another concerns everyone and their brothers asking for gate passes. it’s true. and i’ve heard it all: “i just want to walk my girlfriend to the gate and wait with her until her flight leaves”; “i just want to have lunch with my husband in the terminal before he boards his plane”; “can’t i just go to spend time with my (30 year old) son before he goes?”; “my wife has 3 hours before her flight. is she supposed to just sit there by herself?”; “i’m an elite, i get to go meet my wife at the plane”; “my friend is flying in, what do you mean i can’t go to the gate to pick them up?” you name it, i’ve heard it. the number of requests for completely unnecessary reasons is staggering.

    and finally, the TSA themselves are a problem. they are actually SUGGESTING to passengers that they request a gate pass! no joke! typical example: i had a couple last week — mid-20s with girlfriend only traveling — that returned to the counter to request one. i hadn’t checked them in initially, so when they asked i made some basic inquiries — is someone disabled, in need of assistance, a child? the boyfriend said, “No. The lady at security asked if i was coming through, too, and when i said i wasn’t flying, she said to get a gate pass from you guys.” they hadn’t even WANTED a pass, hadn’t even thought it was a possibility, but good ol’ TSA told them they could get one! this happens All.The.Time. and the kicker is that all of these directives outlining who should get a pass come directly from… THE TSA.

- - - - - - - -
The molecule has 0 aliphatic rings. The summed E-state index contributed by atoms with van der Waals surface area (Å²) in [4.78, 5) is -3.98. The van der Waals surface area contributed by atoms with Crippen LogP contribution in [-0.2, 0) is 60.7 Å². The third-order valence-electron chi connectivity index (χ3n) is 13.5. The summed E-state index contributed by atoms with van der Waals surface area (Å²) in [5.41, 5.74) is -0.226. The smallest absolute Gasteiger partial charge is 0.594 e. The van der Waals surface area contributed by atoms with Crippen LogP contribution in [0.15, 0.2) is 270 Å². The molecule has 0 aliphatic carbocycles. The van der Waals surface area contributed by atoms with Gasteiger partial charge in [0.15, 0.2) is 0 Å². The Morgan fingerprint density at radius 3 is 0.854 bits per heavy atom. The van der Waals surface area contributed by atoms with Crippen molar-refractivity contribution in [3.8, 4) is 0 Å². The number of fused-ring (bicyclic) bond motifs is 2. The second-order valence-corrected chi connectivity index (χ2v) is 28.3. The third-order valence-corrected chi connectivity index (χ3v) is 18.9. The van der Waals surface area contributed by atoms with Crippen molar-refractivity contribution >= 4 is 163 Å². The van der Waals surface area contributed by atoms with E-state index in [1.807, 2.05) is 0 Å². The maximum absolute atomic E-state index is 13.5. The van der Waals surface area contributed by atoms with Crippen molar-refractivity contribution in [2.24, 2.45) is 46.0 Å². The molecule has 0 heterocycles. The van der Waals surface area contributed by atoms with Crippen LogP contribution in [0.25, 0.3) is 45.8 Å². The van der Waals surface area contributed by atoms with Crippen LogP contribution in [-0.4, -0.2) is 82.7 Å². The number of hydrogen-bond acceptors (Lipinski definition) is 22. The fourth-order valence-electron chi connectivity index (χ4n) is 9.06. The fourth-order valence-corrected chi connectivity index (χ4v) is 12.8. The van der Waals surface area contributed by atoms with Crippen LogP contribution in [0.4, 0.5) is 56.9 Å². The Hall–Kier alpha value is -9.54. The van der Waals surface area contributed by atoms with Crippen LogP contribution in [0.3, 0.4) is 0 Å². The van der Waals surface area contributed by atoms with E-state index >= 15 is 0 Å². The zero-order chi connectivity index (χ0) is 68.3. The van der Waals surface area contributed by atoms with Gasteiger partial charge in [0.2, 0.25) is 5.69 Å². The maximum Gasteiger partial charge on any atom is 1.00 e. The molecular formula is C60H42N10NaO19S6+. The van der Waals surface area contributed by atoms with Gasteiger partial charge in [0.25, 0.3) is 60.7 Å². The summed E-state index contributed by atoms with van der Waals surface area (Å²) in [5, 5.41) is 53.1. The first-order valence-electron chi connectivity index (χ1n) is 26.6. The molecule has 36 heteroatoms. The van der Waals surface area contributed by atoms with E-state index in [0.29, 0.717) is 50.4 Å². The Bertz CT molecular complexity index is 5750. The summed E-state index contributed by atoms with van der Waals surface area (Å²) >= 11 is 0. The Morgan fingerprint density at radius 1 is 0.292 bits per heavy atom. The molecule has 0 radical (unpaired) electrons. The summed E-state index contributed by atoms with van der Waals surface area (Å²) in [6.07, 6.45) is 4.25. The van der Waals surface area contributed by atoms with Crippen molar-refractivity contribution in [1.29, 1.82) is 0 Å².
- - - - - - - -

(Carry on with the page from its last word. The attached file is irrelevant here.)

so while i think USAir dropped the ball here, i can see why it happened in the first place. (and for the record, i issue them for UMs of course, anyone under 18 going alone, disabled folks –physically or mentally, those in complete need of translation, military members leaving on orders, and sometimes we’ve been authorized when a mom is traveling with several small children on her own and a spouse/parent can help her to/from the gate… strollers, carseats, etc get cumbersome when you have 2 younguns to watch and an infant to carry, and it’s in everyone’s best interest to have a helper.)

    sorry so long. had a lot to say on this!

    1. Glad you mentioned it because this is really a TSA problem since they are the gatekeeper to the airport’s secure area.
      Interestingly, the TSA has this on their site:

      TSA Cares is a help line to assist travelers with disabilities and medical conditions. TSA recommends that passengers call 72 hours ahead of travel for information about what to expect during screening.
      Travelers may call TSA Cares toll free at 1-855-787-2227 prior to traveling with questions about screening policies, procedures and what to expect at the security checkpoint. TSA Cares will serve as an additional, dedicated resource specifically for passengers with disabilities, medical conditions or other circumstances or their loved ones who want to prepare for the screening process prior to flying. Travelers may also request a Passenger Support Specialist ahead of time by calling the TSA Cares hotline at 1-855-787-2227.